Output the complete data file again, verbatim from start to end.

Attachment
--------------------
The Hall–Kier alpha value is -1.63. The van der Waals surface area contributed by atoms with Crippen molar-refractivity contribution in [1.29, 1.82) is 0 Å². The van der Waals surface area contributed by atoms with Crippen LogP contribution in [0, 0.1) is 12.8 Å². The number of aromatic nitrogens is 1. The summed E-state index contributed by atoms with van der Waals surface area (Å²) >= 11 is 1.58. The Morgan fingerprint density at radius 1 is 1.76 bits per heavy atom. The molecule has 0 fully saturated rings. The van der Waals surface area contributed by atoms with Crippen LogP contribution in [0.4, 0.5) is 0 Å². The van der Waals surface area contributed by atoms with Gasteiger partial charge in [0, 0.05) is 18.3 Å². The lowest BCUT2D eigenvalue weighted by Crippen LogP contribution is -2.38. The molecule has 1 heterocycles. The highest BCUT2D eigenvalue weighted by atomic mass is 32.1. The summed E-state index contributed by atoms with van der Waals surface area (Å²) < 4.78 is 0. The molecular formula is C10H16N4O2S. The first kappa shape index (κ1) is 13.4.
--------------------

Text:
The Hall–Kier alpha value is -1.63. The van der Waals surface area contributed by atoms with Crippen molar-refractivity contribution in [1.29, 1.82) is 0 Å². The van der Waals surface area contributed by atoms with Crippen LogP contribution in [0, 0.1) is 12.8 Å². The number of aromatic nitrogens is 1. The summed E-state index contributed by atoms with van der Waals surface area (Å²) >= 11 is 1.58. The Morgan fingerprint density at radius 1 is 1.76 bits per heavy atom. The molecule has 0 fully saturated rings. The van der Waals surface area contributed by atoms with Crippen LogP contribution in [0.4, 0.5) is 0 Å². The van der Waals surface area contributed by atoms with Gasteiger partial charge in [0, 0.05) is 18.3 Å². The lowest BCUT2D eigenvalue weighted by Crippen LogP contribution is -2.38. The molecule has 1 heterocycles. The highest BCUT2D eigenvalue weighted by atomic mass is 32.1. The summed E-state index contributed by atoms with van der Waals surface area (Å²) < 4.78 is 0. The molecular formula is C10H16N4O2S. The first kappa shape index (κ1) is 13.4.